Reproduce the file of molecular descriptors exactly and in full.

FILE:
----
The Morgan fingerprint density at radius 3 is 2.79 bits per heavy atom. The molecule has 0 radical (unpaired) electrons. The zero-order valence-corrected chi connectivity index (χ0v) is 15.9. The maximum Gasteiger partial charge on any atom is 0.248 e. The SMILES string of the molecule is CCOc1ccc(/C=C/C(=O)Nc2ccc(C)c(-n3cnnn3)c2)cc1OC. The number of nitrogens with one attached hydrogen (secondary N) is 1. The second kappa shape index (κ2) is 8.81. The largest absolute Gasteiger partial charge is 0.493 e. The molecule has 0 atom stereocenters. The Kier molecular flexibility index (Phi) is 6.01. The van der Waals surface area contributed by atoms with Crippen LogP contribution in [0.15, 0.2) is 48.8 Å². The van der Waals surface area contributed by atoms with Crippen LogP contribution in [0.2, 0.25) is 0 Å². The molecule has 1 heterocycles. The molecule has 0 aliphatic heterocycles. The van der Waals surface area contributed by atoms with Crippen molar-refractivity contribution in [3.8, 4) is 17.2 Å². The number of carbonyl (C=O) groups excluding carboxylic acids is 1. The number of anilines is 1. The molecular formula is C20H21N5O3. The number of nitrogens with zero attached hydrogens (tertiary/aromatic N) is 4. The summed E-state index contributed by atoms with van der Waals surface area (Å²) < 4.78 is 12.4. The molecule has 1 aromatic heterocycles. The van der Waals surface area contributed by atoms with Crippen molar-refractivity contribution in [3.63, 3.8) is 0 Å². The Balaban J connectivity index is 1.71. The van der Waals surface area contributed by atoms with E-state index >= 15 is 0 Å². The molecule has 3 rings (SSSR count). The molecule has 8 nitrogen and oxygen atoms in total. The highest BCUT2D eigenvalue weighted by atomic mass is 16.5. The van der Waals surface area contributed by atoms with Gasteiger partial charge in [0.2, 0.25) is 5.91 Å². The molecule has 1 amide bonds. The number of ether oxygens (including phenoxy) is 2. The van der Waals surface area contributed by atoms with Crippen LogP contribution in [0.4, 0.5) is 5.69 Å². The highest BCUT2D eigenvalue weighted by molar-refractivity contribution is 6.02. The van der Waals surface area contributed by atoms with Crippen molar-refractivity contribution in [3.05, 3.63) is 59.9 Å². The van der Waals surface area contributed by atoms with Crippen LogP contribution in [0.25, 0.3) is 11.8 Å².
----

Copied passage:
The Morgan fingerprint density at radius 3 is 2.79 bits per heavy atom. The molecule has 0 radical (unpaired) electrons. The zero-order valence-corrected chi connectivity index (χ0v) is 15.9. The maximum Gasteiger partial charge on any atom is 0.248 e. The SMILES string of the molecule is CCOc1ccc(/C=C/C(=O)Nc2ccc(C)c(-n3cnnn3)c2)cc1OC. The number of nitrogens with one attached hydrogen (secondary N) is 1. The second kappa shape index (κ2) is 8.81. The largest absolute Gasteiger partial charge is 0.493 e. The molecule has 0 atom stereocenters. The Kier molecular flexibility index (Phi) is 6.01. The van der Waals surface area contributed by atoms with Crippen LogP contribution in [0.15, 0.2) is 48.8 Å². The van der Waals surface area contributed by atoms with Crippen LogP contribution in [0.2, 0.25) is 0 Å². The molecule has 1 heterocycles. The molecule has 0 aliphatic heterocycles. The van der Waals surface area contributed by atoms with Crippen molar-refractivity contribution in [3.8, 4) is 17.2 Å². The number of carbonyl (C=O) groups excluding carboxylic acids is 1. The number of anilines is 1. The molecular formula is C20H21N5O3. The number of nitrogens with zero attached hydrogens (tertiary/aromatic N) is 4. The summed E-state index contributed by atoms with van der Waals surface area (Å²) < 4.78 is 12.4. The molecule has 1 aromatic heterocycles. The van der Waals surface area contributed by atoms with Crippen molar-refractivity contribution in [3.63, 3.8) is 0 Å². The Balaban J connectivity index is 1.71. The van der Waals surface area contributed by atoms with E-state index >= 15 is 0 Å². The molecule has 3 rings (SSSR count). The molecule has 8 nitrogen and oxygen atoms in total. The highest BCUT2D eigenvalue weighted by atomic mass is 16.5. The van der Waals surface area contributed by atoms with Gasteiger partial charge in [0.2, 0.25) is 5.91 Å². The molecule has 1 amide bonds. The number of ether oxygens (including phenoxy) is 2. The van der Waals surface area contributed by atoms with Crippen LogP contribution in [0.4, 0.5) is 5.69 Å². The highest BCUT2D eigenvalue weighted by molar-refractivity contribution is 6.02. The van der Waals surface area contributed by atoms with Crippen molar-refractivity contribution in [3.05, 3.63) is 59.9 Å². The van der Waals surface area contributed by atoms with Crippen LogP contribution in [0.25, 0.3) is 11.8 Å².